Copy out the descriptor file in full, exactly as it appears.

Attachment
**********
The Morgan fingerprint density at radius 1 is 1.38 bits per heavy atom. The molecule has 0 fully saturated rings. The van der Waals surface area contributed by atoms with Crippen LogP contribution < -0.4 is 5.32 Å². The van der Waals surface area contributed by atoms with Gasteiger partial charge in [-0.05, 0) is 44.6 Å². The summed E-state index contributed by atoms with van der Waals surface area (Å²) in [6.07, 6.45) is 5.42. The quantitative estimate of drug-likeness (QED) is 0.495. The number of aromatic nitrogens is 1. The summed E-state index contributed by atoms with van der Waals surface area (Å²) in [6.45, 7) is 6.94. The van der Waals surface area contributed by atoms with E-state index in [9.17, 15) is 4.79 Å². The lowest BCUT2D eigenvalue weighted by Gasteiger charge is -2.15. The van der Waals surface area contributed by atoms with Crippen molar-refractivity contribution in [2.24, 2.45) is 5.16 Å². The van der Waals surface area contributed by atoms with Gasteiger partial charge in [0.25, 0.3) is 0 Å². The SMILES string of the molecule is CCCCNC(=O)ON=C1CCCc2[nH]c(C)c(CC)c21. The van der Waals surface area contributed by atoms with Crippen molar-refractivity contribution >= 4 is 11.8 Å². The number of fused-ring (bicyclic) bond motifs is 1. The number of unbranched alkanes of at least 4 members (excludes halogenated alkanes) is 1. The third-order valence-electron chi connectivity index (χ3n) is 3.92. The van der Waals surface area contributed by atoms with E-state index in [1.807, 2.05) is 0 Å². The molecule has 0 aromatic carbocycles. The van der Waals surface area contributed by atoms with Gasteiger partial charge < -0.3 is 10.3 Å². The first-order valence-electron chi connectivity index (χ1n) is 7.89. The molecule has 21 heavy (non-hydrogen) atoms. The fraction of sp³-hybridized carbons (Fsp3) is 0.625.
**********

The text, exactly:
The Morgan fingerprint density at radius 1 is 1.38 bits per heavy atom. The molecule has 0 fully saturated rings. The van der Waals surface area contributed by atoms with Crippen LogP contribution < -0.4 is 5.32 Å². The van der Waals surface area contributed by atoms with Gasteiger partial charge in [-0.05, 0) is 44.6 Å². The summed E-state index contributed by atoms with van der Waals surface area (Å²) in [6.07, 6.45) is 5.42. The quantitative estimate of drug-likeness (QED) is 0.495. The number of aromatic nitrogens is 1. The summed E-state index contributed by atoms with van der Waals surface area (Å²) in [6.45, 7) is 6.94. The van der Waals surface area contributed by atoms with E-state index in [9.17, 15) is 4.79 Å². The lowest BCUT2D eigenvalue weighted by Gasteiger charge is -2.15. The van der Waals surface area contributed by atoms with Crippen molar-refractivity contribution in [2.24, 2.45) is 5.16 Å². The van der Waals surface area contributed by atoms with Gasteiger partial charge in [0.25, 0.3) is 0 Å². The SMILES string of the molecule is CCCCNC(=O)ON=C1CCCc2[nH]c(C)c(CC)c21. The van der Waals surface area contributed by atoms with Crippen molar-refractivity contribution >= 4 is 11.8 Å². The number of fused-ring (bicyclic) bond motifs is 1. The number of unbranched alkanes of at least 4 members (excludes halogenated alkanes) is 1. The third-order valence-electron chi connectivity index (χ3n) is 3.92. The van der Waals surface area contributed by atoms with E-state index in [1.807, 2.05) is 0 Å². The molecule has 0 aromatic carbocycles. The van der Waals surface area contributed by atoms with Gasteiger partial charge < -0.3 is 10.3 Å². The first-order valence-electron chi connectivity index (χ1n) is 7.89. The molecule has 21 heavy (non-hydrogen) atoms. The fraction of sp³-hybridized carbons (Fsp3) is 0.625.